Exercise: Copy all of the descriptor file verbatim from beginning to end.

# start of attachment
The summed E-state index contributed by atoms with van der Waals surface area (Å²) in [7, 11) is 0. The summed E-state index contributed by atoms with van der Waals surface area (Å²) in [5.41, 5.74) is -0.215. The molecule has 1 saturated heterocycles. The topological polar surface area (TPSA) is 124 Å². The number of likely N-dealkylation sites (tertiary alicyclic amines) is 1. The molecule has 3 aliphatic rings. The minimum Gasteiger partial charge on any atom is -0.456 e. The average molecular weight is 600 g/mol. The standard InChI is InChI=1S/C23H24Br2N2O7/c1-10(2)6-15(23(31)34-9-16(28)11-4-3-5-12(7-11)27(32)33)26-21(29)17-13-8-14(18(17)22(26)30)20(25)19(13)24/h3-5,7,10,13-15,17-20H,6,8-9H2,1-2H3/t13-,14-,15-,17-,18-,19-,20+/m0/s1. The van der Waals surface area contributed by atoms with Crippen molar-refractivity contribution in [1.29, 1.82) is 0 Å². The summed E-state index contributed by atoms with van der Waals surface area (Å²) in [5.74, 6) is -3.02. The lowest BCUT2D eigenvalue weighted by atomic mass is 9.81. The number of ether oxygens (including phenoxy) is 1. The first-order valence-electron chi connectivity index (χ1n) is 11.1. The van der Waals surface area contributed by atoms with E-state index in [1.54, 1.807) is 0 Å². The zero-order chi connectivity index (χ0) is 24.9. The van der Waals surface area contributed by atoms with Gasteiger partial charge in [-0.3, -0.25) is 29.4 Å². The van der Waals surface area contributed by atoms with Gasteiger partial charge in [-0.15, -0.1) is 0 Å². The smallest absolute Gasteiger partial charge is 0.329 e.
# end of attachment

The summed E-state index contributed by atoms with van der Waals surface area (Å²) in [7, 11) is 0. The summed E-state index contributed by atoms with van der Waals surface area (Å²) in [5.41, 5.74) is -0.215. The molecule has 1 saturated heterocycles. The topological polar surface area (TPSA) is 124 Å². The number of likely N-dealkylation sites (tertiary alicyclic amines) is 1. The molecule has 3 aliphatic rings. The minimum Gasteiger partial charge on any atom is -0.456 e. The average molecular weight is 600 g/mol. The standard InChI is InChI=1S/C23H24Br2N2O7/c1-10(2)6-15(23(31)34-9-16(28)11-4-3-5-12(7-11)27(32)33)26-21(29)17-13-8-14(18(17)22(26)30)20(25)19(13)24/h3-5,7,10,13-15,17-20H,6,8-9H2,1-2H3/t13-,14-,15-,17-,18-,19-,20+/m0/s1. The van der Waals surface area contributed by atoms with Crippen molar-refractivity contribution in [1.29, 1.82) is 0 Å². The summed E-state index contributed by atoms with van der Waals surface area (Å²) in [5.74, 6) is -3.02. The lowest BCUT2D eigenvalue weighted by atomic mass is 9.81. The number of ether oxygens (including phenoxy) is 1. The first-order valence-electron chi connectivity index (χ1n) is 11.1. The van der Waals surface area contributed by atoms with E-state index in [1.54, 1.807) is 0 Å². The zero-order chi connectivity index (χ0) is 24.9. The van der Waals surface area contributed by atoms with Gasteiger partial charge in [-0.3, -0.25) is 29.4 Å². The van der Waals surface area contributed by atoms with Gasteiger partial charge in [-0.15, -0.1) is 0 Å². The smallest absolute Gasteiger partial charge is 0.329 e.